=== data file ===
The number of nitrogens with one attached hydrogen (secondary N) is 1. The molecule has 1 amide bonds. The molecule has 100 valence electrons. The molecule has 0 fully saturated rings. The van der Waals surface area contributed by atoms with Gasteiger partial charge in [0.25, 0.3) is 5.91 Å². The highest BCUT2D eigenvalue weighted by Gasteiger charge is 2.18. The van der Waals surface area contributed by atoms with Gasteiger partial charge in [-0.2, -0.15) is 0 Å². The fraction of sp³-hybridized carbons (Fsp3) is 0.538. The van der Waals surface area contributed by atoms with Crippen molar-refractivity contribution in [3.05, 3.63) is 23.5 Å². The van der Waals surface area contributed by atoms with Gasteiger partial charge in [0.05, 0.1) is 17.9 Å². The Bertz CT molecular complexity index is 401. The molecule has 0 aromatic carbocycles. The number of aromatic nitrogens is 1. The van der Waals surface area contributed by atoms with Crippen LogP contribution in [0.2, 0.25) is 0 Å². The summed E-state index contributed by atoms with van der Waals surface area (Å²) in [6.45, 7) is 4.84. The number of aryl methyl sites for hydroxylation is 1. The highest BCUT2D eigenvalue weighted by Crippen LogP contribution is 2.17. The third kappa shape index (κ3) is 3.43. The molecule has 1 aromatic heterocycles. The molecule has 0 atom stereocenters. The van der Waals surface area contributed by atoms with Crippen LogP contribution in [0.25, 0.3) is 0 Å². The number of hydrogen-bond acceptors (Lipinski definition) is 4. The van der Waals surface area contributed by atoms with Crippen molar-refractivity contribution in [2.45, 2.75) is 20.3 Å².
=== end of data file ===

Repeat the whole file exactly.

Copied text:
The number of nitrogens with one attached hydrogen (secondary N) is 1. The molecule has 1 amide bonds. The molecule has 100 valence electrons. The molecule has 0 fully saturated rings. The van der Waals surface area contributed by atoms with Gasteiger partial charge in [0.25, 0.3) is 5.91 Å². The highest BCUT2D eigenvalue weighted by Gasteiger charge is 2.18. The van der Waals surface area contributed by atoms with Gasteiger partial charge in [-0.2, -0.15) is 0 Å². The fraction of sp³-hybridized carbons (Fsp3) is 0.538. The van der Waals surface area contributed by atoms with Crippen molar-refractivity contribution in [3.05, 3.63) is 23.5 Å². The van der Waals surface area contributed by atoms with Gasteiger partial charge in [0.05, 0.1) is 17.9 Å². The Bertz CT molecular complexity index is 401. The molecule has 0 aromatic carbocycles. The number of aromatic nitrogens is 1. The van der Waals surface area contributed by atoms with Crippen LogP contribution in [0.2, 0.25) is 0 Å². The summed E-state index contributed by atoms with van der Waals surface area (Å²) in [6.45, 7) is 4.84. The number of aryl methyl sites for hydroxylation is 1. The highest BCUT2D eigenvalue weighted by Crippen LogP contribution is 2.17. The third kappa shape index (κ3) is 3.43. The molecule has 1 aromatic heterocycles. The molecule has 0 atom stereocenters. The van der Waals surface area contributed by atoms with Crippen LogP contribution in [0.25, 0.3) is 0 Å². The number of hydrogen-bond acceptors (Lipinski definition) is 4. The van der Waals surface area contributed by atoms with Crippen molar-refractivity contribution in [2.45, 2.75) is 20.3 Å².